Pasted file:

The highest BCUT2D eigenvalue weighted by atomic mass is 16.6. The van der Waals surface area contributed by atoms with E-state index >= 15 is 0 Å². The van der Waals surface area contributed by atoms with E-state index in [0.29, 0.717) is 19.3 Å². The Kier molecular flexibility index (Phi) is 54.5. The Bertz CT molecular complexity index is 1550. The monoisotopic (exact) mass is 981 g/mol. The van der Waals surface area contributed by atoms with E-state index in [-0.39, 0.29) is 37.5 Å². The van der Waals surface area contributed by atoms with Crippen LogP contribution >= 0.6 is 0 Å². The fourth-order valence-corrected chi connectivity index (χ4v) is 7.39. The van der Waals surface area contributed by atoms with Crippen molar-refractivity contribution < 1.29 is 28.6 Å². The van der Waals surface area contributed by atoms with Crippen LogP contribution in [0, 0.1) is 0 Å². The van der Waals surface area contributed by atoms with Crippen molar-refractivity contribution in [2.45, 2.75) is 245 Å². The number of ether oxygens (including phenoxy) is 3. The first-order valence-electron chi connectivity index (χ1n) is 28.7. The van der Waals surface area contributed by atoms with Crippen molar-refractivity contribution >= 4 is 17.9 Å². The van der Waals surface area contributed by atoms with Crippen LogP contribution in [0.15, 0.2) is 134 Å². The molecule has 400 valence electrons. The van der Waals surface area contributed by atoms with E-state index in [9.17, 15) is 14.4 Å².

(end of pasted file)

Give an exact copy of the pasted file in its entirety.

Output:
The highest BCUT2D eigenvalue weighted by atomic mass is 16.6. The van der Waals surface area contributed by atoms with E-state index >= 15 is 0 Å². The van der Waals surface area contributed by atoms with E-state index in [0.29, 0.717) is 19.3 Å². The Kier molecular flexibility index (Phi) is 54.5. The Bertz CT molecular complexity index is 1550. The monoisotopic (exact) mass is 981 g/mol. The van der Waals surface area contributed by atoms with E-state index in [-0.39, 0.29) is 37.5 Å². The van der Waals surface area contributed by atoms with Crippen LogP contribution >= 0.6 is 0 Å². The fourth-order valence-corrected chi connectivity index (χ4v) is 7.39. The van der Waals surface area contributed by atoms with Crippen molar-refractivity contribution < 1.29 is 28.6 Å². The van der Waals surface area contributed by atoms with Crippen LogP contribution in [0, 0.1) is 0 Å². The van der Waals surface area contributed by atoms with Crippen molar-refractivity contribution in [2.45, 2.75) is 245 Å². The number of ether oxygens (including phenoxy) is 3. The first-order valence-electron chi connectivity index (χ1n) is 28.7. The van der Waals surface area contributed by atoms with Crippen molar-refractivity contribution >= 4 is 17.9 Å². The van der Waals surface area contributed by atoms with Crippen LogP contribution in [0.15, 0.2) is 134 Å². The molecule has 400 valence electrons. The van der Waals surface area contributed by atoms with E-state index in [9.17, 15) is 14.4 Å².